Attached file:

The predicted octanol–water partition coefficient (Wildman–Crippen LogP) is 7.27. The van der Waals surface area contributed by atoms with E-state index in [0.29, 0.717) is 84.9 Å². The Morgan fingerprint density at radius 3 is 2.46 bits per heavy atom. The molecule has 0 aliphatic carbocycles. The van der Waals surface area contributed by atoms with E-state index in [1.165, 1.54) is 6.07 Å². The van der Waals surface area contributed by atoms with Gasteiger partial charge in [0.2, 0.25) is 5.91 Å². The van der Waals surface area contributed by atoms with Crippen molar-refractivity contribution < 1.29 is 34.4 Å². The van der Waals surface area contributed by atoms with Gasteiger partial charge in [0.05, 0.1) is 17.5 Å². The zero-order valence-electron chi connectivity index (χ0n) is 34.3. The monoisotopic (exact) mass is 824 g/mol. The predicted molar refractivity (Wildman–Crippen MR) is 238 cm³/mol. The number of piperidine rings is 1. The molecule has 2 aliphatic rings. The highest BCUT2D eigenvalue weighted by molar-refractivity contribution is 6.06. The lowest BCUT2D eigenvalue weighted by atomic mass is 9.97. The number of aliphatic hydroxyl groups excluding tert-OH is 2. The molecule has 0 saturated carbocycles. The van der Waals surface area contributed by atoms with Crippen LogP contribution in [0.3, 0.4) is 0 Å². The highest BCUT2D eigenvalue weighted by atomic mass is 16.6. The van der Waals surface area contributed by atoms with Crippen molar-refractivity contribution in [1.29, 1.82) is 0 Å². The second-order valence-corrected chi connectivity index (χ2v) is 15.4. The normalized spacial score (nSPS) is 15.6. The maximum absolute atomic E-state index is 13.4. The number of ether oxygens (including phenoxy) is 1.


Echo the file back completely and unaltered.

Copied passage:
The predicted octanol–water partition coefficient (Wildman–Crippen LogP) is 7.27. The van der Waals surface area contributed by atoms with E-state index in [0.29, 0.717) is 84.9 Å². The Morgan fingerprint density at radius 3 is 2.46 bits per heavy atom. The molecule has 0 aliphatic carbocycles. The van der Waals surface area contributed by atoms with E-state index in [1.165, 1.54) is 6.07 Å². The van der Waals surface area contributed by atoms with Gasteiger partial charge in [0.2, 0.25) is 5.91 Å². The van der Waals surface area contributed by atoms with Crippen molar-refractivity contribution < 1.29 is 34.4 Å². The van der Waals surface area contributed by atoms with Gasteiger partial charge in [0.05, 0.1) is 17.5 Å². The zero-order valence-electron chi connectivity index (χ0n) is 34.3. The monoisotopic (exact) mass is 824 g/mol. The predicted molar refractivity (Wildman–Crippen MR) is 238 cm³/mol. The number of piperidine rings is 1. The molecule has 2 aliphatic rings. The highest BCUT2D eigenvalue weighted by molar-refractivity contribution is 6.06. The lowest BCUT2D eigenvalue weighted by atomic mass is 9.97. The number of aliphatic hydroxyl groups excluding tert-OH is 2. The molecule has 0 saturated carbocycles. The van der Waals surface area contributed by atoms with Crippen LogP contribution in [0.3, 0.4) is 0 Å². The highest BCUT2D eigenvalue weighted by atomic mass is 16.6. The van der Waals surface area contributed by atoms with Crippen molar-refractivity contribution in [1.29, 1.82) is 0 Å². The second-order valence-corrected chi connectivity index (χ2v) is 15.4. The normalized spacial score (nSPS) is 15.6. The maximum absolute atomic E-state index is 13.4. The number of ether oxygens (including phenoxy) is 1.